Editorial Board   Guest Author

Mr. Fears

Bruce Fears

President, ARAMARK Harrison Lodging

As President, ARAMARK Harrison Lodging, Bruce Fears is responsible for ARAMARK's operations at over 50 conference centers, corporate training centers and specialty hotels in educational environments, as well as 14 state parks and other resort operations across the United States. He returned to ARAMARK in May 2005 as Executive Vice President, ARAMARK Parks and Resorts. He assumed his current position in October 2005, following the integration of ARAMARK's conference center and corporate training business with its parks and resorts business. Mr. Fears has more than 30 years of experience in the hospitality industry. He first joined ARAMARK in 1974 as food and beverage manager of the Skyland Lodge of Shenandoah National Park in Luray, Virginia. During his first tenure with ARAMARK, Bruce rose to the level of vice president, western region. In addition to his parks and resorts responsibilities, he was an integral part of ARAMARK's management team at the 1980 Winter Olympics in Lake Placid. Prior to rejoining ARAMARK, he was president of Delaware North Companies Parks and Resorts. In this role, he grew the business to 17 locations across the United States and Canada. Mr. Fears received his bachelor's of arts degree from Bridgewater College in Virginia and continued through programs at University of London's School of Economics and University of Florida's School of Management. He currently sits on the National Board of the Travel Industry of America and is a founder of the Grand Circle Association. He previously served on the California State Park concessioners board, has testified before Congress on National Park Concession Policy and was the sole U.S. presenter at the World Congress of Parks in Durban, South Africa in 2004.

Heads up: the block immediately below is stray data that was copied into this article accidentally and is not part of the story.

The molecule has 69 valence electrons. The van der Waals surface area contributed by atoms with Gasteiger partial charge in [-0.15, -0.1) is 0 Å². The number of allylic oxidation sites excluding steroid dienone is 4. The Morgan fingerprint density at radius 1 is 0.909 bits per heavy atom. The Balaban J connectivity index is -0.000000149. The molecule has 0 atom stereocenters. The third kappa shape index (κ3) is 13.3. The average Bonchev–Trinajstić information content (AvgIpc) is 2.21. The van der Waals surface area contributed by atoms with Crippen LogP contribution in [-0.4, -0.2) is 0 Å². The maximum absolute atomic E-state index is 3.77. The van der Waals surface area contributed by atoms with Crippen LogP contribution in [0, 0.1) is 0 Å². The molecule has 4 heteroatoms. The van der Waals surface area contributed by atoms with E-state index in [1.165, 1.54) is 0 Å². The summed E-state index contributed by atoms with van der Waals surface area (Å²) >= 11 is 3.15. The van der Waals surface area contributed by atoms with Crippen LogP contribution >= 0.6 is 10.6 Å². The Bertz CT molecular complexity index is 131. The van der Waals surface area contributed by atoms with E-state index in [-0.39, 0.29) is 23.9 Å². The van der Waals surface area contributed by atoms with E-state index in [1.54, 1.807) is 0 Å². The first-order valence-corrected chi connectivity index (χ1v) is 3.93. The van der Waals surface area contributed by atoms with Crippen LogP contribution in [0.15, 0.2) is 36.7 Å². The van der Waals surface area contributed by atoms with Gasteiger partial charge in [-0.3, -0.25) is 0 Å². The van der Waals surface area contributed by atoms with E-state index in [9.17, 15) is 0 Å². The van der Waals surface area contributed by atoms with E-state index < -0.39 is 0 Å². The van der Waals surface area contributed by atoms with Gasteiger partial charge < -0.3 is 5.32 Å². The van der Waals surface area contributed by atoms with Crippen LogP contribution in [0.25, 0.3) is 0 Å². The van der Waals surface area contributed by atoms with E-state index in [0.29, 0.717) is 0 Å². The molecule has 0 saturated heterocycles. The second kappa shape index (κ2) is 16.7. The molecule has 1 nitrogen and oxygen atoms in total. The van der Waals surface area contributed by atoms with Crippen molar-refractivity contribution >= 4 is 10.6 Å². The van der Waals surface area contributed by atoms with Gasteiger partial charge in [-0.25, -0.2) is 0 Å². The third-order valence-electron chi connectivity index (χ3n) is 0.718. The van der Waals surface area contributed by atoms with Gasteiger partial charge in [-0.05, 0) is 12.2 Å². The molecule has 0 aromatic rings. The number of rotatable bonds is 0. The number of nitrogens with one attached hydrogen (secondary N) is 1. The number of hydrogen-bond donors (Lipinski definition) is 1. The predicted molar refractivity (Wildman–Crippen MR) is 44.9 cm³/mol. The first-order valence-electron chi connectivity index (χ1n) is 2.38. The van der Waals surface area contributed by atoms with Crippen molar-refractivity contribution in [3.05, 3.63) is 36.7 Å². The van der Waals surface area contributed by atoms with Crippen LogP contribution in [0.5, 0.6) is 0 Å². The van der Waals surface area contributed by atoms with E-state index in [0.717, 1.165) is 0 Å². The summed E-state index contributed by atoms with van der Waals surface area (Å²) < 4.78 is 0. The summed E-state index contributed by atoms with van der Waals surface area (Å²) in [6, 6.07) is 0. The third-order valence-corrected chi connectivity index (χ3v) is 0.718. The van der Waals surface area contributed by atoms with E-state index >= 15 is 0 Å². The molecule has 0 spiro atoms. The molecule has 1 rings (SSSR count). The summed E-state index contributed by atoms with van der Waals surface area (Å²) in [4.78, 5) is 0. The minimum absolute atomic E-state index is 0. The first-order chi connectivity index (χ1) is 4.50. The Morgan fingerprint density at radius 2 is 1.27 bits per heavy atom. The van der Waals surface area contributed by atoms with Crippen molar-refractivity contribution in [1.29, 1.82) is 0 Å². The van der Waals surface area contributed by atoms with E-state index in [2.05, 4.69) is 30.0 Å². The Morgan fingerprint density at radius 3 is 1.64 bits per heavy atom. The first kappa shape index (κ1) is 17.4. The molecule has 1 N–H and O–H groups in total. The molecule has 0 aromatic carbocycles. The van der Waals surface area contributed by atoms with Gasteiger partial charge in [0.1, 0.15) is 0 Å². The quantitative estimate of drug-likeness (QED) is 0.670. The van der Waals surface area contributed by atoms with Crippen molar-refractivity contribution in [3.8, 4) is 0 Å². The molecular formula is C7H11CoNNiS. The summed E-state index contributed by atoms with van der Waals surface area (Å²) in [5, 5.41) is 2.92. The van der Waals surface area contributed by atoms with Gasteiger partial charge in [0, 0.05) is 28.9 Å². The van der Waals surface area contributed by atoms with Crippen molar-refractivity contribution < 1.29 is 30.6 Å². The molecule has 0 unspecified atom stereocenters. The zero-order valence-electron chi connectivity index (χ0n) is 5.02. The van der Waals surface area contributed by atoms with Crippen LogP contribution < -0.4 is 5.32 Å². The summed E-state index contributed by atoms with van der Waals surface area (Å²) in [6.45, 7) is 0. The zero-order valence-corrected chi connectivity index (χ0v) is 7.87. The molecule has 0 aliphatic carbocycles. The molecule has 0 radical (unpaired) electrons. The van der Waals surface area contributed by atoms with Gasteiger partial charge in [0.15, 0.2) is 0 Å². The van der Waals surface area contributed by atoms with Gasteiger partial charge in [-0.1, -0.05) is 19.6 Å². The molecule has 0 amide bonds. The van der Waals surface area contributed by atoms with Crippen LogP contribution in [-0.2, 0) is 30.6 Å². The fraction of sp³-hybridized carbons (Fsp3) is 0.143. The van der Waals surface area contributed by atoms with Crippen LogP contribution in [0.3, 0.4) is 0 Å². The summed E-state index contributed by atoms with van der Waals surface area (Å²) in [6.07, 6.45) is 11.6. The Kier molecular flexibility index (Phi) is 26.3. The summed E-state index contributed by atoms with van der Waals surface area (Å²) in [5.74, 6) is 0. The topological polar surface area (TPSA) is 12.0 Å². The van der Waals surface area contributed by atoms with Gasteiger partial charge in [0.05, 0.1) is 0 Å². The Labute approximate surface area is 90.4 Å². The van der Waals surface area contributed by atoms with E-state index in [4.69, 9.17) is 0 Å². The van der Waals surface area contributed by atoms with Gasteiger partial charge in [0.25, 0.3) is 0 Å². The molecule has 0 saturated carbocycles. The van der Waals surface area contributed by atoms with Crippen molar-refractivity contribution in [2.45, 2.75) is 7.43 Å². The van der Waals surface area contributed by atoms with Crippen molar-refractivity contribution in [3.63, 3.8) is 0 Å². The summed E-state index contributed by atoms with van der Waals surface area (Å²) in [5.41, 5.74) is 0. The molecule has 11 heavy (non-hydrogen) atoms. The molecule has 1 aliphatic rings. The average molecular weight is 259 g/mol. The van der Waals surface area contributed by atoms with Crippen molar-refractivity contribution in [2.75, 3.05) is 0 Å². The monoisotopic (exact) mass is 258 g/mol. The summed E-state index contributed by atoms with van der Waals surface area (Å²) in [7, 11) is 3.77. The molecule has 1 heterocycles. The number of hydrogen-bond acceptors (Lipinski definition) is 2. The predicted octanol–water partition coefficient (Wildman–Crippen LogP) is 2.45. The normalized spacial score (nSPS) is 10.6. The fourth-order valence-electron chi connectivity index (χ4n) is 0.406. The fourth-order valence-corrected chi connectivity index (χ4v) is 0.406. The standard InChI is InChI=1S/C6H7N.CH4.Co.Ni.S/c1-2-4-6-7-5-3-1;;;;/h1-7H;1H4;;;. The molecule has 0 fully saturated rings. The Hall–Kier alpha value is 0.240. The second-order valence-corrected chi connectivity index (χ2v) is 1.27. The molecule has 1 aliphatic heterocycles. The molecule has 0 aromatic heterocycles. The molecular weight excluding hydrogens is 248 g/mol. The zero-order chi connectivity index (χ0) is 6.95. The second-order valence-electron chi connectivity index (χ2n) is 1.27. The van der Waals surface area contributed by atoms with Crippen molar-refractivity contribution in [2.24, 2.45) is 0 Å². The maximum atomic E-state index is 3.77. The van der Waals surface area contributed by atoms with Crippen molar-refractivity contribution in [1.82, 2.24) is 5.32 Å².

Mr. Fears can be contacted at 425-957-9708 or fears-bruce@aramark.com

Coming up in December 2020...

Hotel Law: Protecting Guest Privacy

Every business is obligated to protect their customers from identity theft but unfortunately, data breaches have become all too common. In an effort to protect a guest's right to privacy and to safeguard their personal data, the European Union passed a General Data Protection Regulation (GDPR) that could hold hotels legally liable for any breaches that expose a customer's sensitive personal information. Though the GDPR only pertains to EU citizens' data, any international business that mishandles their data can be legally responsible. Another legal issue of concern is the fight involving hotel "resort fees." Several states attorney generals have recently filed suit against two major hotel chains in an effort to litigate this practice. Their suit alleges that these companies are "engaged in deceptive and misleading pricing practices and their failure to disclose fees is in violation of consumer protection laws." The suit seeks to force the hotel chains to advertise the true price of their hotel rooms. There are several other legal issues that the industry is being forced to address. Sexual harassment prevention in the workplace is still top of mind for hotel employers-particularly in New York and California, which now statutorily require harassment training. Hotels and motels in California will also soon be required to train all their employees on human trafficking awareness. Immigration issues are also of major concern to hotel employers, especially in the midst of a severe labor shortage. The government is issuing fewer H2B visas for low-skilled workers, as well as J-1 visas for temporary workers. Though there is little hope for any comprehensive immigration reform, hotel lobbying groups are actively seeking legal remedies to alleviate this problem. These are just a few of the critical issues that the December issue of the Hotel Business Review will examine in the area of hotel law.